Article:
[xxx] For some blatant sex-millenarianism see: Noman O. Brown, Life Against Death, esp. p. 308ff; Wilhelm Reich, The Murder of Christ, Simon and Schuster, New York, 1953. For Jewish messianic “self-psychology” that is basically Feuerbach in disguise see: Erich Fromm, You Shall Be As Gods: A Radical Interpretation of the Old Testament, Holt & Co, New York, 1991.
[xxxi] See: Christopher Hill, The World Turned Upside Down, Penguin Books, London, 1991, esp. the chapter “Life Against Death” on the Ranters. On Fourier and his enduring influence see: McKenize Wark, The Spectacle of Disintegration, Verso, New York and London, 2013, pp. 51-83.
[xxxii] Plato, Republic, 459-61.
[xxxiii] Shulamith Firestone, The Dialectic of Sex, Verso, New York, 2016. Cf. Helen Hester, Xenofeminism, Polity, Cambridge UK, 2018, which for a book attempting to be as edgy as possible expends most of its energy on generic inclusivity boilerplate because of the noxiously obvious fact that historically “eugenics” has been especially brutal to minority women. In comparison with all this see the vitalist Freudianism of J. D. Unwin, Sex and Culture, Oxford University Press, 1934, which claims to be a study of more than 60 historical societies and ends up with some rather Platonic recommendations. The best most stable society would be one ruled by monogamists, have a slightly more liberal middle class and a polyamorous lower class.
[xxxiv] Plato, Republic, 545d-546d and onwards to the end of Book IX, should one desire. The changing of the topology of desire over time, in Plato’s belief, towards the worst is the unanswered problem in Peter Sloterdijk’s attempt to fuse Plato’s eugenics with Heidegger, Nietzsche and transhumanism. The attempt to re-edit the human being towards “excellence” may degrade within a couple of generations into simply cute novelty or pointless monstrosity that even the most nihilistic Accelerationist would find disappointing. See Peter Sloterdijk, “Rules for the Human Park,” in Not Saved: Essays After Heidegger, trans. Ian Alexander Moore and Christopher Turner, Polity, Cambridge UK and Malden MA, 2017.
[xxxv] See esp. Slavoj Žižek’s classic analysis of the post-modern father in The Ticklish Subject: The Absent Centre of Political Ontology, Verso, New York and London, 2000, pp. 342-7. If anything, perhaps all Žižek is doing is simply drawing out the conclusions of the concept of “repressive desublimation” that Herbert Marcuse had already seen at work in consumer society in the early 1960s, but thereafter chose to overlook. One might note with a little mirth the comments by liberal George Lakoff, The Political Mind, Penguin, London, 2008, p. 79 in which the old patriarch was analogous to hard old Aristotelian categorisation and the nurturant “liberal father” is analogous to Wittgenstein’s nuanced and overlapping “family resemblance”. Curiously the only variation on the old Space Age Rousseauian Freudo-Marxism that has survived is that of Deleuze and Guattari, which would see Oedipus as something late, the product of the nuclear family trying to socially reproduce Daddy the entrepreneur over against Mummy, the infinite bounty of the Earth. But even this is perhaps not Deleuzoguattarian enough. Today we would surely have to say that Daddy has become the platforms who gives access to Mummy, the endless stream of delicious data, but is owed infinitely by Oedipus for the favour. It is not simply that the imperative is to socially reproduce more data monetisers and hackers, but that children now are in many cases quite literally raised by the clever epithymotic discipline of gamification and the platforms more than by human parents in a way that television as babysitter was never capable. Television now looks like a very “cold” medium indeed.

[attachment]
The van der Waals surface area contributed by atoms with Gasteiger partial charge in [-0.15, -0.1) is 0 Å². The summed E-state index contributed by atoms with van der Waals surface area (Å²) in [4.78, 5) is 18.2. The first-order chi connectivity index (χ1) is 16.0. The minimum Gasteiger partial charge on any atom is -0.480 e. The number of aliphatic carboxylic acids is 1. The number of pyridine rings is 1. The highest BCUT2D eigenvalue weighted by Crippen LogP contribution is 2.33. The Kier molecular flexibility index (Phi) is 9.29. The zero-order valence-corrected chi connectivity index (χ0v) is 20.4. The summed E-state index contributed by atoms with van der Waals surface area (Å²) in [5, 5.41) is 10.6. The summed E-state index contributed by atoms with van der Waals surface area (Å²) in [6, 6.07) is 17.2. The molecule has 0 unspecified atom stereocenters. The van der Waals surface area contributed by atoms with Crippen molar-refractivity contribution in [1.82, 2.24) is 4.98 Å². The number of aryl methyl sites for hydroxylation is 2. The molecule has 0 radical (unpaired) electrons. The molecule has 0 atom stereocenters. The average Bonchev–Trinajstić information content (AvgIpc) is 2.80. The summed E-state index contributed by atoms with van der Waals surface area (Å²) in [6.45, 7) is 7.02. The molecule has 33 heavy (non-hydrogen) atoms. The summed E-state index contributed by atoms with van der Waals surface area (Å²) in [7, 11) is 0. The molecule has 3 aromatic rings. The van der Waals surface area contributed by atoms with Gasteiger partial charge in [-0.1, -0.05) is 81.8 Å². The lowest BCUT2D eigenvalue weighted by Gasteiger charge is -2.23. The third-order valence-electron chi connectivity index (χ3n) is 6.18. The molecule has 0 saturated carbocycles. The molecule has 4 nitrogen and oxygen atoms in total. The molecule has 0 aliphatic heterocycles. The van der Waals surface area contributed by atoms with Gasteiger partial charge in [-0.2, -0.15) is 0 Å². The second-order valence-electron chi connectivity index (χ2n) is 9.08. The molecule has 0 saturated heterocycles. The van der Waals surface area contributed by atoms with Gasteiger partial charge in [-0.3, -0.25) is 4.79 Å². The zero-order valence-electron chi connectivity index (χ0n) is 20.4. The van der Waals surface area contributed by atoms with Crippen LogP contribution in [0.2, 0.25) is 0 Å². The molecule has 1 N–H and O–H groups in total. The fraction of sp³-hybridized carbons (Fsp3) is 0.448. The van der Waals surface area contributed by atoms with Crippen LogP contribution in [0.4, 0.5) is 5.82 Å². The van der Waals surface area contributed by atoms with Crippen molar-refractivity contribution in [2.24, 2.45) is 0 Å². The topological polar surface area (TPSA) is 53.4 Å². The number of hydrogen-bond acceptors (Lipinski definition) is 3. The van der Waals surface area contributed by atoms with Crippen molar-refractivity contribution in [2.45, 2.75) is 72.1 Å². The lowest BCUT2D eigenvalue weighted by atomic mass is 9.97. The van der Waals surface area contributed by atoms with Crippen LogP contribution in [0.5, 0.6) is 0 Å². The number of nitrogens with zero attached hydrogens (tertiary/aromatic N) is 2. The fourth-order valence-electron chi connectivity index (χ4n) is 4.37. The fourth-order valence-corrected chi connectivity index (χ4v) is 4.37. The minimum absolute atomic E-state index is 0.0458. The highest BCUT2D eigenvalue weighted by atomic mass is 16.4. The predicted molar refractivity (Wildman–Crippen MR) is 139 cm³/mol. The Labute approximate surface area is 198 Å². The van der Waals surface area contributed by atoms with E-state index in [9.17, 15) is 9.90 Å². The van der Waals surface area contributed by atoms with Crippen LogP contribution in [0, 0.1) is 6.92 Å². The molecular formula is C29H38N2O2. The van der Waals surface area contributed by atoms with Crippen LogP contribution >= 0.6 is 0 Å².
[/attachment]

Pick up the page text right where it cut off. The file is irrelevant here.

[xxxvi] Norman O. Brown, “Dionysos in 1990” in Apocalypse And/Or Metamorphosis, University of California Press, Berkeley, 1991.
[xxxvii] A major theme of this book is that even in pre-modern times the often sexual language of mystical union seemed to appear to some to simply be a cover for base desire: Ioan P. Couliano, Eros and Magic in the Renaissance. From the Lacanian perspective of “lack” in relation to mediaeval courtly love: Erin Felicia Labbie, Lacan’s Mediaevalism, MIT Press, London, 2006. For a good old-fashioned base Freudian-Nietzschean take on things: George Bataille, Erotism: Death and Sensuality, trans. Mary Dalwood, City Lights Books, San Francisco, 1986.
[xxxviii] Should the reader be interested in learning a little about Henry Darger, this short documentary is a great place to start: Frederik Knudson, “Henry Darger,” Down the Rabbit Hole, 27th August 2017,https://www.youtube.com/watch?v=vjCS_u3Sgpg
[xxxix] One might note this interesting gem: Paul C. Vitz, Psychology as Religion, Lion Publishing, Grand Rapids USA, 1977 written by a Harvard professor of psychology who became a Christian because he was unable to teach in good faith the ideas of his contemporaries that denied the existence of sin and Death. The book is also very useful in that it is an early recognition of the compatibility with Space Age “self-psychology” and consumerist narcissism.
[xl] Carl Schmitt, The Nomos of the Earth, trans. G. L. Ulmen, Telos Press, New York, 2006, pp. 59-62.